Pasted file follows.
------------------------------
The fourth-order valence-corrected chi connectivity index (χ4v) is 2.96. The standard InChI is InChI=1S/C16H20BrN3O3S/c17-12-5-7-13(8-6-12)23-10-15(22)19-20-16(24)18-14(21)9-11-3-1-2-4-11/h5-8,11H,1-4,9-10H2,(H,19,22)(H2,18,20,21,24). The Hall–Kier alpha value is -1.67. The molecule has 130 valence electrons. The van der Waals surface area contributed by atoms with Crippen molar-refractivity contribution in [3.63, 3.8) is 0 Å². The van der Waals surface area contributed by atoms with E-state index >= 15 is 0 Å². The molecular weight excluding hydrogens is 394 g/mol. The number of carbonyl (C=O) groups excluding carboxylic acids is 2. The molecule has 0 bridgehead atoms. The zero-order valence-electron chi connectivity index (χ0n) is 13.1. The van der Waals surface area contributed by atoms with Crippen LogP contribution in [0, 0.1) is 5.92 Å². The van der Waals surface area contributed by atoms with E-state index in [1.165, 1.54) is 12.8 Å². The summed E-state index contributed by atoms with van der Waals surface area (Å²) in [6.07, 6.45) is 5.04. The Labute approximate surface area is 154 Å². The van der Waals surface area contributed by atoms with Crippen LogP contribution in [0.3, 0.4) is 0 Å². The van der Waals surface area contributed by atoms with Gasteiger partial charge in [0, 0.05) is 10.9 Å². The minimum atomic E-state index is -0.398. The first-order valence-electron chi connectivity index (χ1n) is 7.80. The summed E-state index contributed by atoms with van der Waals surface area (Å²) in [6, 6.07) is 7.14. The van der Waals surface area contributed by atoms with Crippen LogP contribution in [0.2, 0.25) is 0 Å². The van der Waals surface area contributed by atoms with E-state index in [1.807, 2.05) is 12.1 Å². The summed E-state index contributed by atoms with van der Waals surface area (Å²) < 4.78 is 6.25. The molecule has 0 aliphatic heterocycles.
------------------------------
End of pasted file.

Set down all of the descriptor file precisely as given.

The fourth-order valence-corrected chi connectivity index (χ4v) is 2.96. The standard InChI is InChI=1S/C16H20BrN3O3S/c17-12-5-7-13(8-6-12)23-10-15(22)19-20-16(24)18-14(21)9-11-3-1-2-4-11/h5-8,11H,1-4,9-10H2,(H,19,22)(H2,18,20,21,24). The Hall–Kier alpha value is -1.67. The molecule has 130 valence electrons. The van der Waals surface area contributed by atoms with Crippen molar-refractivity contribution in [3.63, 3.8) is 0 Å². The van der Waals surface area contributed by atoms with E-state index >= 15 is 0 Å². The molecular weight excluding hydrogens is 394 g/mol. The number of carbonyl (C=O) groups excluding carboxylic acids is 2. The molecule has 0 bridgehead atoms. The zero-order valence-electron chi connectivity index (χ0n) is 13.1. The van der Waals surface area contributed by atoms with Crippen LogP contribution in [0, 0.1) is 5.92 Å². The van der Waals surface area contributed by atoms with E-state index in [1.165, 1.54) is 12.8 Å². The summed E-state index contributed by atoms with van der Waals surface area (Å²) in [6.07, 6.45) is 5.04. The Labute approximate surface area is 154 Å². The van der Waals surface area contributed by atoms with Crippen LogP contribution in [0.3, 0.4) is 0 Å². The van der Waals surface area contributed by atoms with Gasteiger partial charge in [0, 0.05) is 10.9 Å². The minimum atomic E-state index is -0.398. The first-order valence-electron chi connectivity index (χ1n) is 7.80. The summed E-state index contributed by atoms with van der Waals surface area (Å²) in [6, 6.07) is 7.14. The van der Waals surface area contributed by atoms with Crippen LogP contribution in [0.2, 0.25) is 0 Å². The van der Waals surface area contributed by atoms with E-state index in [1.807, 2.05) is 12.1 Å². The summed E-state index contributed by atoms with van der Waals surface area (Å²) < 4.78 is 6.25. The molecule has 0 aliphatic heterocycles.